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July 7, 2022
Hybrid working – mapping the minefield
The way we work changed during the pandemic. Many now talk of ‘hybrid’ working.
But what really is hybrid working? In the hundred or so companies we work with, globally and in all market sectors, most recognise that people will never return to the office five days a week. They will work part from home and partly from the office – hence hybrid. But the exact regime will be agreed with their employers.
However hybrid practices are not the only thing that’s changed and the changes depend on who you are, where you are and who you work for.
Some people struggled with the lack of social contact and the isolation that this can produce; others delighted in escaping a long commute every day. Some people completely reassessed their working lives. This resulted, in late 2021, in ‘the great resignation’ as record numbers of people quit their jobs. Some people have said they never want to come back to the office. According to PwC, 77% of UK employees want a mix of face-to-face and remote working.
Now many industries are struggling to recruit. This has meant that the working environment matters more than ever. Making hybrid working possible is now a basic requirement, but employers are having to do more just to find the staff.
In this new hybrid future we find ourselves, there are unexpected cultural challenges. Maintaining high levels of employee engagement when people only come to the office once a week is much tougher. Attracting new recruits to empty offices with no vibe or buzz is equally challenging.
The hybrid model has also flipped working practices. It used to be that you needed to be in the office to access the technology and equipment for the more complex aspects of your job. In contrast, if you wanted to socialise with your colleagues that was done outside of the workplace. Now people work from home to do the more complex tasks, where no one can bother you, and it’s often quieter. Whereas many now come into the office or workplace for social connectivity. It’s hybrid, Jim, but not as we knew it …
This new, flipped hybrid working style may be more efficient for many, with no commute and shorter breaks, but we’ve lost the social and culture glue that is so vital to our wellbeing. As a result, we’re seeing greater social anxiety and mental health issues. For managers too, it’s causing challenges. After all, it’s much harder to manage people, particularly at moments of crisis or difficulty, if you’re just interacting on a screen.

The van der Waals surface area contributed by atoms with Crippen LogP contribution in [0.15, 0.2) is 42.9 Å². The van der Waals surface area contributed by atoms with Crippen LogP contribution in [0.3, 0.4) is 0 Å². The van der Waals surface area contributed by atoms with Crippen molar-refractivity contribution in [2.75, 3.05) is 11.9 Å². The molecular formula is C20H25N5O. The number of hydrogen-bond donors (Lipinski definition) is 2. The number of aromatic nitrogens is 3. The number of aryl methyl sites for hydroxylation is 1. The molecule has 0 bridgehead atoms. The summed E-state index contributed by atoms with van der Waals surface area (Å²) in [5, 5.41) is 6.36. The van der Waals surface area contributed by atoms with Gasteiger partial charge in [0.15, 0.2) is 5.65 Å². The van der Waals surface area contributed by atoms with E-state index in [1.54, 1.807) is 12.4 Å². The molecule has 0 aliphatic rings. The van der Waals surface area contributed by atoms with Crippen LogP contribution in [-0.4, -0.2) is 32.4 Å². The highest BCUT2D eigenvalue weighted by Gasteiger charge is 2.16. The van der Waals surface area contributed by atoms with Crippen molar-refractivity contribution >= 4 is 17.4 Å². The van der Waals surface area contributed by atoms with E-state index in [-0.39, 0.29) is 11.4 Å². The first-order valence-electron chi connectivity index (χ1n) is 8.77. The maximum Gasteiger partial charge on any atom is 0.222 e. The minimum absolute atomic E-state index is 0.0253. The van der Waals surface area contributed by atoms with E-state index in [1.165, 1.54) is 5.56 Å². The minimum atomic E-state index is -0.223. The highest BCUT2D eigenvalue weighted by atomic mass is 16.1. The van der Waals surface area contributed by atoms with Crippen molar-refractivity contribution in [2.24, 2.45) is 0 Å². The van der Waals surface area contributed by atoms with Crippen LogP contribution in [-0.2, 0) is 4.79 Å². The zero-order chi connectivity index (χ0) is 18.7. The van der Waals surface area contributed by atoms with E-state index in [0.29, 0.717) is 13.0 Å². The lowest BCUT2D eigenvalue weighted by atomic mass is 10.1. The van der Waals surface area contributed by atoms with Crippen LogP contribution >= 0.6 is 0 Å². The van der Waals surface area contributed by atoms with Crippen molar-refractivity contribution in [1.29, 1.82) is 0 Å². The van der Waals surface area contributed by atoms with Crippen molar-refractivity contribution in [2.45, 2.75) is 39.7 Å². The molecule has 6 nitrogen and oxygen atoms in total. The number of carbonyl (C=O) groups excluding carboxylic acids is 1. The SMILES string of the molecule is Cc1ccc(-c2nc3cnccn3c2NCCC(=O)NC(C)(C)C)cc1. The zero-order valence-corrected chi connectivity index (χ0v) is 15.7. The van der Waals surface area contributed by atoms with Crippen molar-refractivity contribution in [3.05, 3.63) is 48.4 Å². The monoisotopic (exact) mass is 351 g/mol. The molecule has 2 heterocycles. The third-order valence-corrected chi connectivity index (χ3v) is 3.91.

Hybrid working – mapping for success
How and where work gets done has also changed forever. The org’ chart is dead. It bears no relationship to how work gets done today. It’s as irrelevant to business today as the man walking in front of a car, waving a flag is to modern day motoring.
So how do we structure working for best organisational and personal success? Network analysis.
Network analysis shows how organisations really function across operational, cultural, and strategic networks. And those three aspects of network analysis are really important.
Remote working might generate operational efficiency, but you lose the benefits of cultural networks in the organisation. You risk losing the trust and psychological safety that creates strong relationships in the workplace. Without social interaction, we lose the opportunity to stretch each other’s thinking and develop higher levels of innovation, disruption and creativity.
So, if you really want to make the flipped hybrid model work for your organisation it helps to understand the existing operational, cultural and strategic networks that exist within your organisation. Network analysis visualises how your company functions and what you may need to change in this new world of work. Network analysis can tell you who needs to come into the office to connect with who; where bridges need to be built and who the key players are that can make hybrid working hum for you. Without this data most are simply guessing, hoping, and praying.
Network analysis enables you to map the minefield of the new world of work – and make it work for your organisation.
A physician and neuroscientist, Dr. Alan Watkins is recognised as an international expert on leadership and human performance.
Over the years he has coached thousands of individuals to greater levels of performance, transformed organisational cultures and helped leaders discover new ways to succeed. Alan has become a confidant to many of the world’s top leaders over the past 22 years.Read bio